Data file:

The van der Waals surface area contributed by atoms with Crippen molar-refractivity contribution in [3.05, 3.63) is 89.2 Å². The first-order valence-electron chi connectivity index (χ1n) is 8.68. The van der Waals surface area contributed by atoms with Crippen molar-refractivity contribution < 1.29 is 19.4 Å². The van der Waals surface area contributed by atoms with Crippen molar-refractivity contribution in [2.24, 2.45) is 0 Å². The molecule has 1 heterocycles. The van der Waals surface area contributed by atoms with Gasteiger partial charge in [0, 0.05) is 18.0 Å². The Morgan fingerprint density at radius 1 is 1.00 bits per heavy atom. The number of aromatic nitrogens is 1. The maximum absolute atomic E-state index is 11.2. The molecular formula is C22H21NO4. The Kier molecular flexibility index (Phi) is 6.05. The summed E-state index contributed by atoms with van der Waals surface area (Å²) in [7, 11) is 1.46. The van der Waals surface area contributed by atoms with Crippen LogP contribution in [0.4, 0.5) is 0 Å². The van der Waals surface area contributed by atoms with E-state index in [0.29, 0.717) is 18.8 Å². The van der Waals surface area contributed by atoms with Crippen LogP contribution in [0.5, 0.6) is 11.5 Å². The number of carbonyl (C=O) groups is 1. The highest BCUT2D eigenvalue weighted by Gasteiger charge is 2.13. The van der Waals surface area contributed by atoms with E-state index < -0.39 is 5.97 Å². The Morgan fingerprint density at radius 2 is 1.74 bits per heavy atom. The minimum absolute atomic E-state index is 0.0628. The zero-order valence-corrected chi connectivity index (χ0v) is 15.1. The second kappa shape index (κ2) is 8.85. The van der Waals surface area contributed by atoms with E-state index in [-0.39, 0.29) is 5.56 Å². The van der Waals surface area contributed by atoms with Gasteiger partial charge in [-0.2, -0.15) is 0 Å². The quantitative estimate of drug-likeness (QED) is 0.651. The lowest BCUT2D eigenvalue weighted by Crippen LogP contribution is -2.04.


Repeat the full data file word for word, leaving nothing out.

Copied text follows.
The van der Waals surface area contributed by atoms with Crippen molar-refractivity contribution in [3.05, 3.63) is 89.2 Å². The first-order valence-electron chi connectivity index (χ1n) is 8.68. The van der Waals surface area contributed by atoms with Crippen molar-refractivity contribution < 1.29 is 19.4 Å². The van der Waals surface area contributed by atoms with Crippen molar-refractivity contribution in [2.24, 2.45) is 0 Å². The molecule has 1 heterocycles. The van der Waals surface area contributed by atoms with Gasteiger partial charge in [0, 0.05) is 18.0 Å². The Morgan fingerprint density at radius 1 is 1.00 bits per heavy atom. The number of aromatic nitrogens is 1. The maximum absolute atomic E-state index is 11.2. The molecular formula is C22H21NO4. The Kier molecular flexibility index (Phi) is 6.05. The summed E-state index contributed by atoms with van der Waals surface area (Å²) in [7, 11) is 1.46. The van der Waals surface area contributed by atoms with Crippen LogP contribution in [0.4, 0.5) is 0 Å². The van der Waals surface area contributed by atoms with E-state index in [0.29, 0.717) is 18.8 Å². The van der Waals surface area contributed by atoms with Crippen LogP contribution in [0.5, 0.6) is 11.5 Å². The number of carbonyl (C=O) groups is 1. The highest BCUT2D eigenvalue weighted by Gasteiger charge is 2.13. The van der Waals surface area contributed by atoms with E-state index < -0.39 is 5.97 Å². The Morgan fingerprint density at radius 2 is 1.74 bits per heavy atom. The minimum absolute atomic E-state index is 0.0628. The zero-order valence-corrected chi connectivity index (χ0v) is 15.1. The second kappa shape index (κ2) is 8.85. The van der Waals surface area contributed by atoms with E-state index in [-0.39, 0.29) is 5.56 Å². The van der Waals surface area contributed by atoms with Gasteiger partial charge in [-0.2, -0.15) is 0 Å². The quantitative estimate of drug-likeness (QED) is 0.651. The lowest BCUT2D eigenvalue weighted by Crippen LogP contribution is -2.04.